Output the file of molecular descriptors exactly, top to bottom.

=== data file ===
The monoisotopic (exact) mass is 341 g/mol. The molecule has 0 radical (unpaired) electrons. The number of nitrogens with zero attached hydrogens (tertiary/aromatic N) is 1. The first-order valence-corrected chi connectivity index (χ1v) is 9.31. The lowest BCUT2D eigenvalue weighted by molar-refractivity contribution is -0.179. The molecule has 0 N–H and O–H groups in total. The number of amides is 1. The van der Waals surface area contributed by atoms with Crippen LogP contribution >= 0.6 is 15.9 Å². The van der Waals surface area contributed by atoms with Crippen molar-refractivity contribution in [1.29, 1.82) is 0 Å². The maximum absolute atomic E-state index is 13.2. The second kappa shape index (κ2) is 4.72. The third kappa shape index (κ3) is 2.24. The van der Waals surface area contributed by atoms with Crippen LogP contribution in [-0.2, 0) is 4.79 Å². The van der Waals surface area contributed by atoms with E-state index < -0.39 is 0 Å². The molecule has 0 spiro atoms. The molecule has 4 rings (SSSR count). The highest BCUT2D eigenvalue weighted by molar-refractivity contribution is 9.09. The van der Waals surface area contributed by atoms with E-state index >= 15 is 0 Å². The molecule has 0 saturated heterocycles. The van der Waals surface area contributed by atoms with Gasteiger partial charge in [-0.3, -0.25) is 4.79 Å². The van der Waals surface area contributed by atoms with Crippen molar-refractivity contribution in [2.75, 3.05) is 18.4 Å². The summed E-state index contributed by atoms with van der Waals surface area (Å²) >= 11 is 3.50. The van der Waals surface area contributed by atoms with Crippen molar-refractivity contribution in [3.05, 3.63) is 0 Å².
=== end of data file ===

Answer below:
The monoisotopic (exact) mass is 341 g/mol. The molecule has 0 radical (unpaired) electrons. The number of nitrogens with zero attached hydrogens (tertiary/aromatic N) is 1. The first-order valence-corrected chi connectivity index (χ1v) is 9.31. The lowest BCUT2D eigenvalue weighted by molar-refractivity contribution is -0.179. The molecule has 0 N–H and O–H groups in total. The number of amides is 1. The van der Waals surface area contributed by atoms with Crippen LogP contribution >= 0.6 is 15.9 Å². The van der Waals surface area contributed by atoms with Crippen molar-refractivity contribution in [1.29, 1.82) is 0 Å². The maximum absolute atomic E-state index is 13.2. The second kappa shape index (κ2) is 4.72. The third kappa shape index (κ3) is 2.24. The van der Waals surface area contributed by atoms with Crippen LogP contribution in [-0.2, 0) is 4.79 Å². The van der Waals surface area contributed by atoms with E-state index < -0.39 is 0 Å². The molecule has 0 spiro atoms. The molecule has 4 rings (SSSR count). The highest BCUT2D eigenvalue weighted by molar-refractivity contribution is 9.09. The van der Waals surface area contributed by atoms with E-state index >= 15 is 0 Å². The molecule has 0 saturated heterocycles. The van der Waals surface area contributed by atoms with Gasteiger partial charge in [-0.3, -0.25) is 4.79 Å². The van der Waals surface area contributed by atoms with Crippen molar-refractivity contribution in [2.75, 3.05) is 18.4 Å². The summed E-state index contributed by atoms with van der Waals surface area (Å²) >= 11 is 3.50. The van der Waals surface area contributed by atoms with Crippen molar-refractivity contribution in [3.05, 3.63) is 0 Å².